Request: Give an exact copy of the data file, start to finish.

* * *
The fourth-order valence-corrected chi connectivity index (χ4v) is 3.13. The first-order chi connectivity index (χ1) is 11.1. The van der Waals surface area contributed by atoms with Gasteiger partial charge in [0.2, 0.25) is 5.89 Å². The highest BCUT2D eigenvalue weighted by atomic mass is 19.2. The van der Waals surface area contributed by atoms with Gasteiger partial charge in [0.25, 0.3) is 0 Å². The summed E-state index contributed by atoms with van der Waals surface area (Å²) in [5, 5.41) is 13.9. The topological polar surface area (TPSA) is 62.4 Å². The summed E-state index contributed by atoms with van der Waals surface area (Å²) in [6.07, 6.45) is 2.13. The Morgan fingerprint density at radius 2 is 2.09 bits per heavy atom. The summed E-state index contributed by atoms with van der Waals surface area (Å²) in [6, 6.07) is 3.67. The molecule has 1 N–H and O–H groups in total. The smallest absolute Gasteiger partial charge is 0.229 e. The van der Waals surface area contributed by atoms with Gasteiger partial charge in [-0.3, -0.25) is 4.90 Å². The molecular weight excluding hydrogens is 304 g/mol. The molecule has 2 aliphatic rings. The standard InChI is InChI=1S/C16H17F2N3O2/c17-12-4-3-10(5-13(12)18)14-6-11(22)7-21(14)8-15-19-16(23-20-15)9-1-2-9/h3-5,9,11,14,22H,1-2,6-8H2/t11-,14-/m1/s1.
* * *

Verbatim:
The fourth-order valence-corrected chi connectivity index (χ4v) is 3.13. The first-order chi connectivity index (χ1) is 11.1. The van der Waals surface area contributed by atoms with Gasteiger partial charge in [0.2, 0.25) is 5.89 Å². The highest BCUT2D eigenvalue weighted by atomic mass is 19.2. The van der Waals surface area contributed by atoms with Gasteiger partial charge in [0.25, 0.3) is 0 Å². The summed E-state index contributed by atoms with van der Waals surface area (Å²) in [5, 5.41) is 13.9. The topological polar surface area (TPSA) is 62.4 Å². The summed E-state index contributed by atoms with van der Waals surface area (Å²) in [6.07, 6.45) is 2.13. The Morgan fingerprint density at radius 2 is 2.09 bits per heavy atom. The summed E-state index contributed by atoms with van der Waals surface area (Å²) in [6, 6.07) is 3.67. The molecule has 1 N–H and O–H groups in total. The smallest absolute Gasteiger partial charge is 0.229 e. The van der Waals surface area contributed by atoms with Gasteiger partial charge in [-0.3, -0.25) is 4.90 Å². The molecular weight excluding hydrogens is 304 g/mol. The molecule has 2 aliphatic rings. The standard InChI is InChI=1S/C16H17F2N3O2/c17-12-4-3-10(5-13(12)18)14-6-11(22)7-21(14)8-15-19-16(23-20-15)9-1-2-9/h3-5,9,11,14,22H,1-2,6-8H2/t11-,14-/m1/s1.